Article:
When we consider school policies, educational requirements, and post high-school education, we must test our ideas across a continuum of barriers that can lead to poorer outcomes. Clearly, in the largest and most prosperous economy in the world, there is no place for homelessness, and even minus space for kids without home security.
You’ve probably heard the starfish story. There’s a boy on the beach who finds thousands of starfish washed ashore, dying. He picks one up and throws it back into the ocean. A passer-by asks him what’s the point of that. All these thousands of other starfish are still going to die. “Well,” the boy responds, “I saved that one.”
Many of our social programs are based on that theory of social change. We try to save people one at a time. We pick a promising kid in a neighborhood and give her a scholarship. Social programs and philanthropic efforts cream skim in a thousand ways. Or they mentor one at a time, assuming that the individual is the most important unit of social change.
Obviously it’s possible to do good that way. But you’re not really changing the structures and systems that shape lives.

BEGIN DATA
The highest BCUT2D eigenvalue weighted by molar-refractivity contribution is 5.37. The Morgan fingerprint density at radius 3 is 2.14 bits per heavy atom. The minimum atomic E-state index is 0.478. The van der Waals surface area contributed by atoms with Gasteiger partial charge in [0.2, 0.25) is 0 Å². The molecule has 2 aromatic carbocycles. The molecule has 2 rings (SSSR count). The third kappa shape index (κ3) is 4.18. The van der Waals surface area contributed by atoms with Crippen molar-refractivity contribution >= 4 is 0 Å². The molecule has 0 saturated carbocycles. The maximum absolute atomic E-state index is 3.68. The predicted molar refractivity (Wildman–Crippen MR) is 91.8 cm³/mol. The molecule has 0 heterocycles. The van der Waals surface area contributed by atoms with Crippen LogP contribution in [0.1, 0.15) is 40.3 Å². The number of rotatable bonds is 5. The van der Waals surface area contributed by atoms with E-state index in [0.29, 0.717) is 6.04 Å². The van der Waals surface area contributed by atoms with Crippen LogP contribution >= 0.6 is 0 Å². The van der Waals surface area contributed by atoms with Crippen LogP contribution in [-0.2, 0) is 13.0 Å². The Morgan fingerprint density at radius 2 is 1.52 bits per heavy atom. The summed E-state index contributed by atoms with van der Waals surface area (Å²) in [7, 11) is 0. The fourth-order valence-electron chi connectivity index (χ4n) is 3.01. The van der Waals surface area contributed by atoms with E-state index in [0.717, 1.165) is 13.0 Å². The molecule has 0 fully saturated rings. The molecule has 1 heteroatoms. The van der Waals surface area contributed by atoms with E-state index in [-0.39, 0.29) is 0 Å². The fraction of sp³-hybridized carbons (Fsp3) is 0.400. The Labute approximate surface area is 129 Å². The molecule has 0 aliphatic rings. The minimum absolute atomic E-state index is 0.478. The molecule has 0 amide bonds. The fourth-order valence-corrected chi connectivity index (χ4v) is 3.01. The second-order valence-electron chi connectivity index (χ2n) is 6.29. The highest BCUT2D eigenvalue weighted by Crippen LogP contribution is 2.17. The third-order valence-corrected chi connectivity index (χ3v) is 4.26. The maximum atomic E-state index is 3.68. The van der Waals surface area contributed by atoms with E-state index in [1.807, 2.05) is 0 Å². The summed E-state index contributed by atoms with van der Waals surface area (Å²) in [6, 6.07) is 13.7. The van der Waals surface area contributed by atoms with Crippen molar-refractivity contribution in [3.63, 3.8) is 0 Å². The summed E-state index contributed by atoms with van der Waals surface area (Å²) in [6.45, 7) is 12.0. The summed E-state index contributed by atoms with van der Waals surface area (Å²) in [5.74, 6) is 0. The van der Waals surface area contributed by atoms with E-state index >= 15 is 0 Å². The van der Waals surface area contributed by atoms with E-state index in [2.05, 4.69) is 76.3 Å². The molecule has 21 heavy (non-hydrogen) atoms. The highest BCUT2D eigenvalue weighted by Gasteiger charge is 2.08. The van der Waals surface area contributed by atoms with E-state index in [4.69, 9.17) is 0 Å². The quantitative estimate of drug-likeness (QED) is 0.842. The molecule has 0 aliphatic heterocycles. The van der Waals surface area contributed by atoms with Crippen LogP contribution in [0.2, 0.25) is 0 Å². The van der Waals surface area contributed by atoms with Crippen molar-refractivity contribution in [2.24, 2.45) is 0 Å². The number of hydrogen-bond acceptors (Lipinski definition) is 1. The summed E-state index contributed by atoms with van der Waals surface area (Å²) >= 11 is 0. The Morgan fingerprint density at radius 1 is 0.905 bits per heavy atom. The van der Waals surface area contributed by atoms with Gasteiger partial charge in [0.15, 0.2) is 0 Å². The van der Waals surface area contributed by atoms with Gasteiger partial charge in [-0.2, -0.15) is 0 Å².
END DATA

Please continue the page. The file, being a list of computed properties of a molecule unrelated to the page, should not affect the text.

Maybe the pool story is a better metaphor than the starfish story. As a friend of mine puts it, you can’t clean only the part of the pool you’re swimming in.
It could be that the neighborhood, not the individual, is the essential unit of social change. If you’re trying to improve lives, maybe you have to think about changing many elements of a single neighborhood, in a systematic way, at a steady pace.
One of the signature facts of the internet age is that distance is not dead. Place matters as much as ever, and much more than we ever knew.
Read More https://www.nytimes.com/2018/10/18/opinion/neighborhood-social-infrastructure-community.html
Some research supporting the concept
Low-income children who moved at birth from the low upward-mobility area of Seattle’s Central District to the high upward-mobility area of Shoreline earned, at age 35, $9,000 a year more than those who had made this move in their 20s.
Shoreline is 10 miles from the Central District.
In a classic study, the sociologist Eric Klinenberg showed just how important neighborhood is in determining who survives in a crisis. Klinenberg compared deaths in two Chicago neighborhoods during a heat wave in 1995. More than six times as many people died in North Lawndale as in South Lawndale, even though the two places are demographically comparable.
The fact is that human behavior happens in contagious, networked ways. Suicide, obesity and decreasing social mobility spread as contagions…